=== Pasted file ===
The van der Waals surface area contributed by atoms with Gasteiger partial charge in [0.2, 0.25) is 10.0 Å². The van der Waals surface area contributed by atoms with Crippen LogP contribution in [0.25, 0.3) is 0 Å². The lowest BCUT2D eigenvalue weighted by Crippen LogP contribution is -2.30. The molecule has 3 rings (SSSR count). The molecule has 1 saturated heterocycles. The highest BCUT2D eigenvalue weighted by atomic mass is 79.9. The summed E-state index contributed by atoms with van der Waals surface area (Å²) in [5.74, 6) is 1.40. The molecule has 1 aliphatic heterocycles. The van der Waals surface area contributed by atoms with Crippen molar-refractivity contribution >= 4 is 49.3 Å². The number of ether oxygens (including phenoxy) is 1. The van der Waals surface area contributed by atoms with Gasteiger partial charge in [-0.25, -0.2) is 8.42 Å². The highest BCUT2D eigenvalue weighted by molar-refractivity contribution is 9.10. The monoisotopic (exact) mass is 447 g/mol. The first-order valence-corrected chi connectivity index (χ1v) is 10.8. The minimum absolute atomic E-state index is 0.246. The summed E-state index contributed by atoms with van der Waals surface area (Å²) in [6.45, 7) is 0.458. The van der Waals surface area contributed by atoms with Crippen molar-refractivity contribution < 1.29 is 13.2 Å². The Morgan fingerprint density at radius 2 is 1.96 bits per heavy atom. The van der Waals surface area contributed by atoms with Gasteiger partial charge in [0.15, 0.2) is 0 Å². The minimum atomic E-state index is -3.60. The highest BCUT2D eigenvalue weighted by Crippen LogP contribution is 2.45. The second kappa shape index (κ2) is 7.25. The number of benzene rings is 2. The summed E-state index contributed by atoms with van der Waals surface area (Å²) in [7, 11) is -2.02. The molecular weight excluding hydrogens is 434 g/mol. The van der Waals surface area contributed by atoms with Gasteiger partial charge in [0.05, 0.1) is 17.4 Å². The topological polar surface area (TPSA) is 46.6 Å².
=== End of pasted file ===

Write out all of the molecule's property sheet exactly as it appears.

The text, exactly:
The van der Waals surface area contributed by atoms with Gasteiger partial charge in [0.2, 0.25) is 10.0 Å². The van der Waals surface area contributed by atoms with Crippen LogP contribution in [0.25, 0.3) is 0 Å². The lowest BCUT2D eigenvalue weighted by Crippen LogP contribution is -2.30. The molecule has 3 rings (SSSR count). The molecule has 1 saturated heterocycles. The highest BCUT2D eigenvalue weighted by atomic mass is 79.9. The summed E-state index contributed by atoms with van der Waals surface area (Å²) in [5.74, 6) is 1.40. The molecule has 1 aliphatic heterocycles. The van der Waals surface area contributed by atoms with Crippen molar-refractivity contribution >= 4 is 49.3 Å². The number of ether oxygens (including phenoxy) is 1. The van der Waals surface area contributed by atoms with Gasteiger partial charge in [-0.25, -0.2) is 8.42 Å². The highest BCUT2D eigenvalue weighted by molar-refractivity contribution is 9.10. The monoisotopic (exact) mass is 447 g/mol. The first-order valence-corrected chi connectivity index (χ1v) is 10.8. The minimum absolute atomic E-state index is 0.246. The summed E-state index contributed by atoms with van der Waals surface area (Å²) in [6.45, 7) is 0.458. The van der Waals surface area contributed by atoms with Crippen molar-refractivity contribution < 1.29 is 13.2 Å². The Morgan fingerprint density at radius 2 is 1.96 bits per heavy atom. The van der Waals surface area contributed by atoms with Gasteiger partial charge in [0.15, 0.2) is 0 Å². The minimum atomic E-state index is -3.60. The highest BCUT2D eigenvalue weighted by Crippen LogP contribution is 2.45. The second kappa shape index (κ2) is 7.25. The number of benzene rings is 2. The summed E-state index contributed by atoms with van der Waals surface area (Å²) in [7, 11) is -2.02. The molecular weight excluding hydrogens is 434 g/mol. The van der Waals surface area contributed by atoms with Gasteiger partial charge in [0.05, 0.1) is 17.4 Å². The topological polar surface area (TPSA) is 46.6 Å².